If anything, Joe Kubert’s superlative comic art was appreciated more in Europe than in the USA. He had a European agent, and would occasionally work on European strips such as Tex. Abraham Stone was an attempt to create a series of European albums, but it stalled after three stories, now all collected.

Abraham’s introduction, Country Mouse, City Rat, was issued as standalone English language graphic novel, and is reviewed separately. It establishes Abraham as a rural teenager who comes to New York in 1912 to avenge the murder of his parents by city gangsters. It’s evocatively drawn with the emphasis on period elements, and introduces the idea of an adventure strip set in an era not widely exploited in comics. However, it’s also melodramatic and predictable in places.

Two subsequent stories were issued in English as squarebound comics in 1995 and contextualise Kubert’s intentions. Abraham was never intended to be restricted to period gangster stories, but as a figure through which Kubert could explore other aspects of the era in a classic adventure strip. In the two subsequent stories Abraham turns up in the early days of Hollywood’s film industry and is caught in Pancho Villa’s Mexican revolution.

As with the first story, they’re both beautifully drawn, Kubert aware the European market demands a greater richness to the art for albums that not produced to monthly deadlines, and he chooses his subjects well enough to provide a variety of artistic treats. The Hollywood setting enables flight, Western thrills, period war and a Charlie Chaplin cameo, while Pancho Villa’s uprising mixes different types of Western and war action.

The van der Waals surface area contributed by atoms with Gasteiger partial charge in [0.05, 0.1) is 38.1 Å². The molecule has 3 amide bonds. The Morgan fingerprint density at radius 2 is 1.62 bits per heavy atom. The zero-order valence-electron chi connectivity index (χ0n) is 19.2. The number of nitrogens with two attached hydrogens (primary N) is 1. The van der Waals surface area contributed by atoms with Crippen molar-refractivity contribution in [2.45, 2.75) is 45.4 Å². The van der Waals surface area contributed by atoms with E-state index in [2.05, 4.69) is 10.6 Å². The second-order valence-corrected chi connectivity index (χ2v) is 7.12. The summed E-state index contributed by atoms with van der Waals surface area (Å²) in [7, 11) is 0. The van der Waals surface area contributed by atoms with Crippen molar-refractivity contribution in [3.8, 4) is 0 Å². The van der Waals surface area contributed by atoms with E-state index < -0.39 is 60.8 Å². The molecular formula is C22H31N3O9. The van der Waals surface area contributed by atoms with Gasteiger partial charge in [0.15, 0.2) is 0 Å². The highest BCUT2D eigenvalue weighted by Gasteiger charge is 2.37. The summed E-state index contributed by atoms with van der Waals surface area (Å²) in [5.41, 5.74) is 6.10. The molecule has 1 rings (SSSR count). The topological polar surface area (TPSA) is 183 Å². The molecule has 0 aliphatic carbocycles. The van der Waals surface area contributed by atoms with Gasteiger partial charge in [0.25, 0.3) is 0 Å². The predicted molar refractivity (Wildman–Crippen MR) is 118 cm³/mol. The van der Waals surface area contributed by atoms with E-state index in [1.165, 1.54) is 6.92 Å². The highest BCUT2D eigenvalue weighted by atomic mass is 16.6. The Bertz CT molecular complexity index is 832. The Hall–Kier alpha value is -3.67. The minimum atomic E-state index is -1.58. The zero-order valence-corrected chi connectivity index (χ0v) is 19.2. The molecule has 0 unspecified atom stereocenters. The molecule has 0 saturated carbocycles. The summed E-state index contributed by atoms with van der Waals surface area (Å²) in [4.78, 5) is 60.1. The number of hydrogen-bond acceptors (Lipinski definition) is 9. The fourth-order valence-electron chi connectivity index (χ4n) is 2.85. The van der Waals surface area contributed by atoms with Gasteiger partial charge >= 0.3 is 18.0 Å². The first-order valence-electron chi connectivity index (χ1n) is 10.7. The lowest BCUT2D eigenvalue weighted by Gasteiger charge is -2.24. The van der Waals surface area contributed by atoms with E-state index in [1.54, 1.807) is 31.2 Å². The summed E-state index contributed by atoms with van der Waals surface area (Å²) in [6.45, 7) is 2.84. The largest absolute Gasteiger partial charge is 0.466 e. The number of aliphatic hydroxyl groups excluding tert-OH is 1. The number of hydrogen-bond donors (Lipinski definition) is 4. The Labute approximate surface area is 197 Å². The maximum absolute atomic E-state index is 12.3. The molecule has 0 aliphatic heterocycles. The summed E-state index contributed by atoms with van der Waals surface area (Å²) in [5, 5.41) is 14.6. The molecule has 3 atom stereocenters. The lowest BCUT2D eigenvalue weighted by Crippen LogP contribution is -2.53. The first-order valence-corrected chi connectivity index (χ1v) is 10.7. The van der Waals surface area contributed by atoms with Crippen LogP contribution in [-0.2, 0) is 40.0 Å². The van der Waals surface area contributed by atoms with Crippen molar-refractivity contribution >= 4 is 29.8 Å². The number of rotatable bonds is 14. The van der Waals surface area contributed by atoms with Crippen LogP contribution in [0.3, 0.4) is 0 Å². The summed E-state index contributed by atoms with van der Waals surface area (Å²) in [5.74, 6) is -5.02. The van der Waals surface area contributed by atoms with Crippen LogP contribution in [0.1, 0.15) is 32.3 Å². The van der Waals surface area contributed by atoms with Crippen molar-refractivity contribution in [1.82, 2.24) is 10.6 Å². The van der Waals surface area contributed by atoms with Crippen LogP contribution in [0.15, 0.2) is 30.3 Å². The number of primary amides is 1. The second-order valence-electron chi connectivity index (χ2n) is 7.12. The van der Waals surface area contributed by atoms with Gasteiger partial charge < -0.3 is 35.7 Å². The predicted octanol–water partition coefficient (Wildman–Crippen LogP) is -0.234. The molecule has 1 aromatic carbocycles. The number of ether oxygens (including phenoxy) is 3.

Everything looks polished because Kubert’s a great artist, but he’s only a moderate writer. Abraham is plucky and is rewarded when doing right, but drifts too easily where Kubert wants him to be in order for him to draw the showpieces, and skims through situations lacking emotional depth. He’s confronted with the realities of Hollywood and just walks away because it’s not for him, but Abraham’s other behaviour doesn’t suggest a man of great moral principles. The reality is that Kubert needs him somewhere else for the next story. It’s nice that Abraham is a fallible lead character who can misjudge a situation, and Kubert’s artistry carries him a long way, but otherwise his adventures are not as entertaining as intended.